As I write this I am chained to my desk. Not literally of course. And, to be honest it’s my home office. And If I am to be totally honest, it’s not even a desk: It’s a Morris chair, with arms wide enough to rest a laptop on one and my coffee cup on the other.
The trouble is that I’d much rather be working at the actual home office desk, but since I started out in this chair to do some quick emailing with my morning coffee before the sun came up, I’m stuck here for one simple reason: after many thousands of miles of travel and many thousands of hours of use, and abuse, my laptop has the same battery life as the Underwood typewriter resting atop the bookcase in my living room. Which is to say none at all. If I unplug it dies. Immediately.
So, while I have the benefits of Wi-Fi, high-speed Internet, and an IT department with the skills of the NSA, none of it will help me one whit to do what I really want to, and what the piece of technology was designed to allow: be mobile.
This is a pain.
This laptop, or more precisely, its battery, has become a weak link. Technology is like that. The most leading-edge piece of high tech goes from awe-inspiring to indispensable to infuriatingly out of date without us really noticing.
So what’s your weak link? Is it the old legacy system you’ve relied on for years to generate your stocking reports and the like? Maybe it’s your old telecom system, unable to integrate with your new systems. Maybe it’s your old flip phone that you carry as a badge of technophobic honour.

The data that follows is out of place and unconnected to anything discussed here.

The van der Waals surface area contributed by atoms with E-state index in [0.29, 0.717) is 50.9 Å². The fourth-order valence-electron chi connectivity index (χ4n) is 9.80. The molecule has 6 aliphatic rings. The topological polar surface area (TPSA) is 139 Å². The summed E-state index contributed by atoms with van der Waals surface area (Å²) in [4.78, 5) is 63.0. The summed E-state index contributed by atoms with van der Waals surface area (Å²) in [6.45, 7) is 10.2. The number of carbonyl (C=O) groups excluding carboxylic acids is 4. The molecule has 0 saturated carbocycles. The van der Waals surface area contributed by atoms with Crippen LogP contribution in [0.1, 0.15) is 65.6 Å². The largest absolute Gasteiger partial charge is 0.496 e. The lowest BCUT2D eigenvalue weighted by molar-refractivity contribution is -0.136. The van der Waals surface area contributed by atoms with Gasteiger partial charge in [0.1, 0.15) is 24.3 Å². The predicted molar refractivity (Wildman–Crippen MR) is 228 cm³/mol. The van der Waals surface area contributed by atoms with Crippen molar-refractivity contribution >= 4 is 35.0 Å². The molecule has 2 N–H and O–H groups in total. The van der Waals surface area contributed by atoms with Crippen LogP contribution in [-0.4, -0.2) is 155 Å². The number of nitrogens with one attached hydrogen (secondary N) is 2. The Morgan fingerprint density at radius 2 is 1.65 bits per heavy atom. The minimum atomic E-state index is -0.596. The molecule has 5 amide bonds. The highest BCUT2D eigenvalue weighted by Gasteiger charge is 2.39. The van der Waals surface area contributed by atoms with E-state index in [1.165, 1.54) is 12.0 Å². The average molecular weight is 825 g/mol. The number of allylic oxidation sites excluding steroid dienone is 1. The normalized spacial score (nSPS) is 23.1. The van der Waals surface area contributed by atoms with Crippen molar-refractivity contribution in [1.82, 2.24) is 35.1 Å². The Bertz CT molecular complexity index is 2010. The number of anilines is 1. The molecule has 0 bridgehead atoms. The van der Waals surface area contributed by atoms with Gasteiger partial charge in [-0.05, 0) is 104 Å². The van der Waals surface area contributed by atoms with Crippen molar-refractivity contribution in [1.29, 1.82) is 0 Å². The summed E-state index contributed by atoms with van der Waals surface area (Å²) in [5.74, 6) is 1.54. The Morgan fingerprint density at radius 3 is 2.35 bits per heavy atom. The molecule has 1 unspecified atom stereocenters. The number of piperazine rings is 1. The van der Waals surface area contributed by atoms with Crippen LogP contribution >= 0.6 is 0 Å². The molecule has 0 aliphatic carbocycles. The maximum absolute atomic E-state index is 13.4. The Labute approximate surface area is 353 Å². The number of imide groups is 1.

Of course, technology alone will neither save nor sink you. If the way you have your staffing organized isn’t flexible enough for today’s demands, or the way you train your drivers – or if you don’t train them at all – hurts your service, that too can be a weak link that competitors will capitalize on. Any areas of your business that either get in the way of you serving customers in the most problem-free, efficient way are weak links.
And that is really the measure of it.
Every business has weaknesses and can survive and prosper without ever eliminating them entirely. It’s the nature of the beast: in a market where customer demands are continually evolving, there are always going to be some parts of every business that lag a little.
So the only weakness that can really hobble a business in a significant way is if that weakness is you.
Ask yourself three things: Am I in touch with my customers? Am I in touch with my managers and front-line staff? Am I in touch with my key suppliers? If the answer to any one of these is anything but an enthusiastic “Yes!”, then you have some work to do.
The upside is that reconnecting on all those fronts will reinvigorate you: in terms of your business, the industry, and your own capabilities. And it will invigorate your business and your staff too.
I think you’ll enjoy it.
It all starts with being strong enough to admit the need to change.
—Andrew Ross, Publisher and Editor firstname.lastname@example.org
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